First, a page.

Explain the distinction Jean Grimshaw makes between misogyny and philosophically significant ‘maleness’ of philosophical theories.
999 WordsNov 19, 20134 Pages
1. Explain the distinction Jean Grimshaw makes between misogyny and philosophically significant ‘maleness’ of philosophical theories.
Jean Grimshaw argues the idea that the discipline of Philosophy is gendered in some way by making a distinction between misogyny and philosophically significant ‘maleness ‘of philosophical theories. The ‘maleness’ of philosophy is characterised by the fact that most of the practitioners of philosophy have been and are still male. Grimshaw argues that this fact alone does not establish the ‘maleness’ of philosophy but gives a sense of understanding. The second point Grimshaw argues is the way in which male philosophers devalue women and how women are believed to be inferior or held in contempt. Grimshaw…show more content…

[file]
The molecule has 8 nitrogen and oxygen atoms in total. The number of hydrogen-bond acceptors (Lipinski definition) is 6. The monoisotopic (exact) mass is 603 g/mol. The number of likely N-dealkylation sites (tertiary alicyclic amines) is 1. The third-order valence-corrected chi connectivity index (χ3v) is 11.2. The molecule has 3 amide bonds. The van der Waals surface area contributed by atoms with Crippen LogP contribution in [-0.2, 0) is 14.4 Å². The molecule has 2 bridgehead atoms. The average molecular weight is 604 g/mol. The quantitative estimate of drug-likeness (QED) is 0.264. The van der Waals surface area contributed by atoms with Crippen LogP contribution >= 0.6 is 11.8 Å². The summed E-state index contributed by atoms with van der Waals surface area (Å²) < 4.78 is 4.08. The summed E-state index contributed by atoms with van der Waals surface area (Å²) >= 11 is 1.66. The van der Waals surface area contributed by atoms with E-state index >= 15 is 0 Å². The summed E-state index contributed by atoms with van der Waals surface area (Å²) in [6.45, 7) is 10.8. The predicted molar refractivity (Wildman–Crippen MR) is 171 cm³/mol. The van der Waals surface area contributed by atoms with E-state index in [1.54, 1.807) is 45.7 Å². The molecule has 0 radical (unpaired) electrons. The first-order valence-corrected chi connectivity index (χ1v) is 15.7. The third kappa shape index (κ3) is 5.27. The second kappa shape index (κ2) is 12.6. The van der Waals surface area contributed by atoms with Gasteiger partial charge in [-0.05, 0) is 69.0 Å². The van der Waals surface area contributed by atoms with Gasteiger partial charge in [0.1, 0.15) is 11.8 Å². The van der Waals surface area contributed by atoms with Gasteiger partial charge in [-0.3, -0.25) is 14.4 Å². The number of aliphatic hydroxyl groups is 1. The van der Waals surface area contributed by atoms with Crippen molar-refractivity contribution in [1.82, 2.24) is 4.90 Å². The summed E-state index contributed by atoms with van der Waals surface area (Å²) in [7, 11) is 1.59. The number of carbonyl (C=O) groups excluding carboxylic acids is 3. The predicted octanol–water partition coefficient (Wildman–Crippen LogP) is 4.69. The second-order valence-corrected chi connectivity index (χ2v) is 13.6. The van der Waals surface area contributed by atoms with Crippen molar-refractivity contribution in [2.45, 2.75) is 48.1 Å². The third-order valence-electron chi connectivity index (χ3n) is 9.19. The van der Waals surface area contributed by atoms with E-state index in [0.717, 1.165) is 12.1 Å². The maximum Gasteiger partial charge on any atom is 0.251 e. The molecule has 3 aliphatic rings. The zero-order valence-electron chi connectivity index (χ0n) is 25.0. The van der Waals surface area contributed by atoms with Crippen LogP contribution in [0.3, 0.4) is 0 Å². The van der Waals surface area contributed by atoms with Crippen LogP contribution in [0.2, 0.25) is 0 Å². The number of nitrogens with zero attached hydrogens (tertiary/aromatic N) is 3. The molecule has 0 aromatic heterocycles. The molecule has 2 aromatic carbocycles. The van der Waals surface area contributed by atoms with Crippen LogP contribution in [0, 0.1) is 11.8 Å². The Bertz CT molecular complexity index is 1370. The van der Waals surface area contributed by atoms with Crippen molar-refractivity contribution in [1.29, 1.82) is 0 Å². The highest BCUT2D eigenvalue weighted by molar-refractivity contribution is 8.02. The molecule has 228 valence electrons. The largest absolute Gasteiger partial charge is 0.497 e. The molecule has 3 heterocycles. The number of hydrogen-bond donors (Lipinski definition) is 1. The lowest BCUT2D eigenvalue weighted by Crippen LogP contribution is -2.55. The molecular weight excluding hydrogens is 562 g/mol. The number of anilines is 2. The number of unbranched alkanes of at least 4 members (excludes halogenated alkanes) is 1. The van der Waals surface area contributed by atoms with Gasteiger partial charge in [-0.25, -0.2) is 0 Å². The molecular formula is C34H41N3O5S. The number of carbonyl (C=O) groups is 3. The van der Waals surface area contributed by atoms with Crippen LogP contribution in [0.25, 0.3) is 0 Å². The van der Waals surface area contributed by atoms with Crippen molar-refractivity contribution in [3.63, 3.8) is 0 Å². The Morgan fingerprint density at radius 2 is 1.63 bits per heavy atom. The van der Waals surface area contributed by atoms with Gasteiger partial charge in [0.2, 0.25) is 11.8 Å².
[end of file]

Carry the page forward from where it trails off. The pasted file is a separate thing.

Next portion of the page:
In this case, Singer is discussing nonhuman equality. Singer argues that if a being suffers, there can be no moral justification for refusing to take that suffering into consideration. He characterises this as ‘sentience’ the ability having the capacity to suffer or experience enjoyment or happiness. Human speciesists do not accept that pain is as bad when it is felt by animals as it is felt by humans, which is the argument for extending the principle of equality to nonhumans. When making a distinction between animals and humans Singer states that there are many areas in which the superior mental powers of normal adult humans make a difference: anticipation, more detailed memory, greater knowledge of what is happening and so on. These differences between humans and animals lead to the conclusion that normal adult human beings have mental capacities which will, in certain circumstances lead them to suffer more than animals would in the same circumstances. However, Singer proposes that if we use this argument to justify experiments on nonhuman animals then we have to ask ourselves whether we are also prepared to allow experiments on human infants and retarded adults as they too would have no idea of what was going to happen to them. In conclusion, Singer argues that the difference between humans and animals should not be considered when defining the moral standards of animal equality, as the